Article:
At 12 months, they were not very interested in solid food. They would eat some but mostly just play with it. Since they were getting most of their nutrition from nursing, I didn't have to worry about "forcing" them to eat solid food. When they got sick a few times, I was glad that they could still get so much nutrition and antibody-packed milk from me.
During the first part of the second year, it was a comfort and support for me to be able to attend La Leche League meetings. In our local Chapter, there is a meeting specifically for mothers nursing babies over a year. LLL is an invaluable source of accurate, evidence-based information about breastfeeding, and a wonderful support for mothers facing similar adventures. These truly are mothers who know.
From about 15 to 18 months of age, my babies gradually went from seven or eight nursing sessions a day to four or five. They were sleeping longer at night and during the day they were more interested in playing with their big sister, and with each other, than they were in nursing. They also started eating a lot more solid food.
I went back to work when the babies were 17 months old, by necessity, and they went down to three nursing sessions per day: once before I left for work, once when I got home from work, then once just before bed. I considered pumping while I was at work, but, in the end, I decided not to. I did get some fullness at first; however, my body was so used to making milk on demand that it was no problem to nurse them less often during the week and more often at the weekend.
Then, when they were about 20 months old, I began to work a four-day week, and had to leave for work before my babies woke up, thus taking the nursing sessions down to two per day during the week: once when I got home and once just before bed.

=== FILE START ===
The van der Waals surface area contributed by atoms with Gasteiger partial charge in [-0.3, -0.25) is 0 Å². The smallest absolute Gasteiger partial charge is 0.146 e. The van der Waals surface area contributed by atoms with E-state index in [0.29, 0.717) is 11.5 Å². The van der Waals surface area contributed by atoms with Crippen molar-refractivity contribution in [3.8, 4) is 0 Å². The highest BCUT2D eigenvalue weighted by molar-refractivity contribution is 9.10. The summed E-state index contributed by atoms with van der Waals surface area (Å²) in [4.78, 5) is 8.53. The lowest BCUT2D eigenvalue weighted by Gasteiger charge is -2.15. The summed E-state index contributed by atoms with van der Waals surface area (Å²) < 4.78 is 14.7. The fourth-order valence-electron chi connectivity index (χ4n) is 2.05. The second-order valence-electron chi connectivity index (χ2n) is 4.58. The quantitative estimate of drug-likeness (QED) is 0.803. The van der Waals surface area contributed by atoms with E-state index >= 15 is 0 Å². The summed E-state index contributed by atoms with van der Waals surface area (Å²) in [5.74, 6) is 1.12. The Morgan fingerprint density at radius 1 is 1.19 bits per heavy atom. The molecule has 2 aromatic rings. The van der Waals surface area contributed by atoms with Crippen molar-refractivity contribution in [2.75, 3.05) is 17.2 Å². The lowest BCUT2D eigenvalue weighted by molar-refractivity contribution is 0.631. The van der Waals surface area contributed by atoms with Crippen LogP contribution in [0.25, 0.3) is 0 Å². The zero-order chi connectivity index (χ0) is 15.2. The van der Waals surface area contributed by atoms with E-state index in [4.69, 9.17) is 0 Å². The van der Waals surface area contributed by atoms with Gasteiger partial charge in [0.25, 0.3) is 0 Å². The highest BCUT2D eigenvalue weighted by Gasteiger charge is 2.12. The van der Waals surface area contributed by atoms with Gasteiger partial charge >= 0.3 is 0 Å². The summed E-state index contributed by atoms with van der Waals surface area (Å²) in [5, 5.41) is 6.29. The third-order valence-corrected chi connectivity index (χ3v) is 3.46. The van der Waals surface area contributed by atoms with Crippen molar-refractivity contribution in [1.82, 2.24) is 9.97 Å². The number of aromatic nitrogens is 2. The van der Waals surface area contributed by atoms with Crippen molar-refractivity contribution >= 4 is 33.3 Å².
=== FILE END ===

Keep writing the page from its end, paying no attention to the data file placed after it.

Currently, my toddlers nurse twice a day on the four days that I work, and between three and five times per day on the days I don't work. Some days they don't nurse at all. Some days they nurse more.
For some reason, before I had children, I thought that if they could ask to nurse then they were too old. I'm not sure why I had that idea. In fact, it is really good for my babies to be able to tell me when they want to nurse. They use sign language or say the word "nursing." Toddlers can be reasoned with, so I can explain to them that we will nurse later if it's not a convenient time for me. We very rarely nurse outside of our house, now. I can cut nursing sessions short if I'm in a hurry and tempt them with something else (toys, food, TV). Of course, this doesn't work all the time. They sometimes resist and cry when I try to put them off -- normal toddler behavior when being told they can't do something that they want to do.
I know nursing for two years and beyond is not for every mother and child. But it is working for our little threesome!
*Gromada K. K. Mothering Multiples: Breastfeeding and Caring for Twins or More. Third revised edition, Schaumburg, IL: La Leche League International, 2007.